SecurityBrief Australia - Technology news for CISOs & cybersecurity decision-makers
Story image

IWD 2022: Security Centric Jill Taylor on breaking the bias

Tue, 8th Mar 2022
FYI, this story is more than a year old

This year's International Women's Day theme, #BreakTheBias gives us all an opportunity to examine both our own internal biases and the bias we may experience from others.

The word “bias” means an inclination or prejudice for or against a person or group. Considering both the internal and external areas of bias is important given the complexity of the issues experienced by women entering and working in IT and cybersecurity.

This landscape of issues stretches across areas such as applying for roles and hiring, work performed and tasks given, promotions and opportunities, education and upskilling. Therefore, examining and challenging our own biases is just as important as identifying and challenging them in others.

ISC2's Cybersecurity Workforce Study 2021 outlines some unsurprising statistics regarding women within cybersecurity. On a survey done of those already employed, women employees are less likely to come from technical backgrounds and are significantly more likely to pursue cybersecurity education to land a job.

In addition, the rate at which employers are attracting women from other disciplines who do not necessarily have an IT background is increasing year to year. Still, while these statistics are promising, no IT background means having to self-invest in education through university study or certification pathways.

So, some questions must be asked. If employed women within cybersecurity are more likely to have pursued self-learning, and more women are being sourced without an IT background – why aren't more women seeking certification or university qualifications, and what can we do about it?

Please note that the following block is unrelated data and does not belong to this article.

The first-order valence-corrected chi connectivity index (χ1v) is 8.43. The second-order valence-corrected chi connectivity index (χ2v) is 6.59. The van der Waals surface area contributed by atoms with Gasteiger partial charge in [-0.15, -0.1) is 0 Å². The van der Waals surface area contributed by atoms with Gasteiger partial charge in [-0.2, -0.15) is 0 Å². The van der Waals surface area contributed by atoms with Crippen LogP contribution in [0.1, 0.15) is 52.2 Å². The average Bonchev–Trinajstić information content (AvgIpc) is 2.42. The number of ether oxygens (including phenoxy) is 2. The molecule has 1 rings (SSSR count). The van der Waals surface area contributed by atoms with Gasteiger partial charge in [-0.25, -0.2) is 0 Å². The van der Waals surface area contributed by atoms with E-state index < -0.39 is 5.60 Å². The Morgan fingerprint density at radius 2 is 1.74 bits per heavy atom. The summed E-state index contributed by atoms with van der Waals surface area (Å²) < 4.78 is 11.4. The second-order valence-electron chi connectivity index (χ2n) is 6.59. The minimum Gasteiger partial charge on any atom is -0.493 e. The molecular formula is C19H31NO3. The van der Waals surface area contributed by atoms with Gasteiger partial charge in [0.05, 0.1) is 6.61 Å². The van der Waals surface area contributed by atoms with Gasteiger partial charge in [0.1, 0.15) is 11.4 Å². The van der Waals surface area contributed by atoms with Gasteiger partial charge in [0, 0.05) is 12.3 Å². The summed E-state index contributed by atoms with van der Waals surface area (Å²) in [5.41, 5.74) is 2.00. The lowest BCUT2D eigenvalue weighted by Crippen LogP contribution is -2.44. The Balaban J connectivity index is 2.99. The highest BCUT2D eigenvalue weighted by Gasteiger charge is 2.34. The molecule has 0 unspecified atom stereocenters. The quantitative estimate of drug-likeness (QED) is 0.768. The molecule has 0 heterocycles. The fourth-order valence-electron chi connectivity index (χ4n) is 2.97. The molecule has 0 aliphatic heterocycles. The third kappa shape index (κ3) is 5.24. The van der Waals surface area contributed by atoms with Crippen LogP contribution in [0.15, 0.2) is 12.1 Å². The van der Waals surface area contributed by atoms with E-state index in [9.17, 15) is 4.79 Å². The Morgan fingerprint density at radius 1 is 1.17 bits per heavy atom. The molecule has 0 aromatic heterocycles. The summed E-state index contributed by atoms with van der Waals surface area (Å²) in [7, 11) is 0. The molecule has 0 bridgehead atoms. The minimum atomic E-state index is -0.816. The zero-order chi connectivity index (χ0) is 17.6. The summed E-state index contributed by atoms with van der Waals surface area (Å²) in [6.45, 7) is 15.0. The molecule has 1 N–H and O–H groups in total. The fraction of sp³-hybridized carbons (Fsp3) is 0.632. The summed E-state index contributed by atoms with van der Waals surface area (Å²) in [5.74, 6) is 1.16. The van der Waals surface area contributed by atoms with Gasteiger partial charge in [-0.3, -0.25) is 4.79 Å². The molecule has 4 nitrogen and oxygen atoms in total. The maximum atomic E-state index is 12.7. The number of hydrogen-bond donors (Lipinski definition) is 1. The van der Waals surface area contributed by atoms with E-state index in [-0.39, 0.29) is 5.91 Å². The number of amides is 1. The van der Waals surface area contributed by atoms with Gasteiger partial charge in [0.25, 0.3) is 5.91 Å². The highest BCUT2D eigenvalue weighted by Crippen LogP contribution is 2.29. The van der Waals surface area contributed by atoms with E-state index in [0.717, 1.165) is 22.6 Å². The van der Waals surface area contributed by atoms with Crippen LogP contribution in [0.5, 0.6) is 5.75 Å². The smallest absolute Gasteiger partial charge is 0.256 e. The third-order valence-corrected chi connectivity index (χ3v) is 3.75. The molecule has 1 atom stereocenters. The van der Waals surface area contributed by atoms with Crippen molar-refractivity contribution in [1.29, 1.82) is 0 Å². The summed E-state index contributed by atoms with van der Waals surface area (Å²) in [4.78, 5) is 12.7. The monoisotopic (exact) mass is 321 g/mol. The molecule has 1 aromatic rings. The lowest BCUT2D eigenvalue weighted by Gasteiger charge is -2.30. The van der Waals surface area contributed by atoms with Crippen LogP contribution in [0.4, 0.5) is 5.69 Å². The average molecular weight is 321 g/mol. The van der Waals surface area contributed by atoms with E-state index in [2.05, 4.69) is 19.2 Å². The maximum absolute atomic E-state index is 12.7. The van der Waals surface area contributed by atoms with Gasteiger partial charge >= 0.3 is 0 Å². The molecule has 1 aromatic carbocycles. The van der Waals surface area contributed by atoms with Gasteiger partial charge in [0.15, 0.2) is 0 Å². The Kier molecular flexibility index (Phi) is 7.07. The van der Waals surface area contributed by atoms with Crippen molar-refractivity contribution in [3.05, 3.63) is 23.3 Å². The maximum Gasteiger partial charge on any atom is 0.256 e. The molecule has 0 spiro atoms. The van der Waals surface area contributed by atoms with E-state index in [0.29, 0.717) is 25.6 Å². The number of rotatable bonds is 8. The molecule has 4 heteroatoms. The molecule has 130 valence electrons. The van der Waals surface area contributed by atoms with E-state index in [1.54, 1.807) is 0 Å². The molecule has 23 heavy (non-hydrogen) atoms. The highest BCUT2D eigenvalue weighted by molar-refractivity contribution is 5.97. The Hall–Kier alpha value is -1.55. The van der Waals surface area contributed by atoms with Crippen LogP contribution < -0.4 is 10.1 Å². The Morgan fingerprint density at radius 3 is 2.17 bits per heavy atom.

Often, the university answer is clear enough. A three-year degree will cost upwards of $24,000, which is a lot of money to spend on something that many of us have been told our whole lives we won't be very good at. According to ISC2's report, three of the top five attributes sought by employers for cybersecurity personnel are non-cyber experience related.

In this situation, we have an opportunity to challenge our own internal bias about what we will and will not be successful at. Regarding the expense, while some universities offer a minimal number of scholarships to women looking to study cybersecurity, the government could work with these organisations to further decrease costs for women to pursue study.

Having a mentor throughout the application process and additional support during study that specifically cater to under-represented groups is likely to be helpful. Seeing is also believing – championing women who have studied these degrees as a way to help others see that they can achieve it too can go a long way to removing bias.

Certification pathways into cybersecurity are somewhat of a minefield. If you're an outsider to the industry looking to break in, choosing the wrong type of certification can be both expensive and a red flag to employers.

Many of the top certifications are very expensive, and traditionally employers pay for these for their staff. This means that most certifications that make you highly employable are out of reach for women, given they don't have organisational support either monetarily or in the form of mentorship from others in their team.

It's very difficult to claim a $3000+ cybersecurity certification cost come tax-time when you're working in a marketing agency but have a love for cyber, and for some, that $3000 is much more than they can afford to spend in the first place.

If our goal is more women in the cybersecurity workforce, but most of those employed there are not from an IT background or have self-funded certifications. In that case, we as an industry have an opportunity.

We can choose to #BreakTheBias of the “women aren't technical” viewpoint and improve gender workplace diversity by looking at ways to decrease, supplement, or support - with scholarships or tax breaks - cost issues from self-funded certification for cybersecurity-related study.

Article by Security Centric head of marketing and sales operations, Jill Taylor.

Follow us on: